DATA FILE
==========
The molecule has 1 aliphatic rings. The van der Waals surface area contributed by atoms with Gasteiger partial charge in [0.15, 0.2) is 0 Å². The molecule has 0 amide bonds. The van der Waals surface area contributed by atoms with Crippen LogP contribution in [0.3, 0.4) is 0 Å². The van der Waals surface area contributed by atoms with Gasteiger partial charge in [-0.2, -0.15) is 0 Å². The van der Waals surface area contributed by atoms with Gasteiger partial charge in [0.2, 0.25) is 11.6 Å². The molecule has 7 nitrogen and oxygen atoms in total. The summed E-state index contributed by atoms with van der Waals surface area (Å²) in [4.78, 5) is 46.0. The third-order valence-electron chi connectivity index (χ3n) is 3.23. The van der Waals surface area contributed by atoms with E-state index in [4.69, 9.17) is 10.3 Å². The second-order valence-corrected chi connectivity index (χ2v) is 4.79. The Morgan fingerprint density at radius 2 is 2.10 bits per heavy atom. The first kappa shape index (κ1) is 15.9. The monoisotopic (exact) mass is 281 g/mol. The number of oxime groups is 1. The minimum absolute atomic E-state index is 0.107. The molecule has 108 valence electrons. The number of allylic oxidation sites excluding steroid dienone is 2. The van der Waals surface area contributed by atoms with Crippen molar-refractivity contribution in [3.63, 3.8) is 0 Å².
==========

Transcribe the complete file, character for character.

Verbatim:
The molecule has 1 aliphatic rings. The van der Waals surface area contributed by atoms with Gasteiger partial charge in [0.15, 0.2) is 0 Å². The molecule has 0 amide bonds. The van der Waals surface area contributed by atoms with Crippen LogP contribution in [0.3, 0.4) is 0 Å². The van der Waals surface area contributed by atoms with Gasteiger partial charge in [-0.2, -0.15) is 0 Å². The van der Waals surface area contributed by atoms with Gasteiger partial charge in [0.2, 0.25) is 11.6 Å². The molecule has 7 nitrogen and oxygen atoms in total. The summed E-state index contributed by atoms with van der Waals surface area (Å²) in [4.78, 5) is 46.0. The third-order valence-electron chi connectivity index (χ3n) is 3.23. The van der Waals surface area contributed by atoms with E-state index in [4.69, 9.17) is 10.3 Å². The second-order valence-corrected chi connectivity index (χ2v) is 4.79. The Morgan fingerprint density at radius 2 is 2.10 bits per heavy atom. The first kappa shape index (κ1) is 15.9. The monoisotopic (exact) mass is 281 g/mol. The number of oxime groups is 1. The minimum absolute atomic E-state index is 0.107. The molecule has 108 valence electrons. The number of allylic oxidation sites excluding steroid dienone is 2. The van der Waals surface area contributed by atoms with Crippen molar-refractivity contribution in [3.63, 3.8) is 0 Å².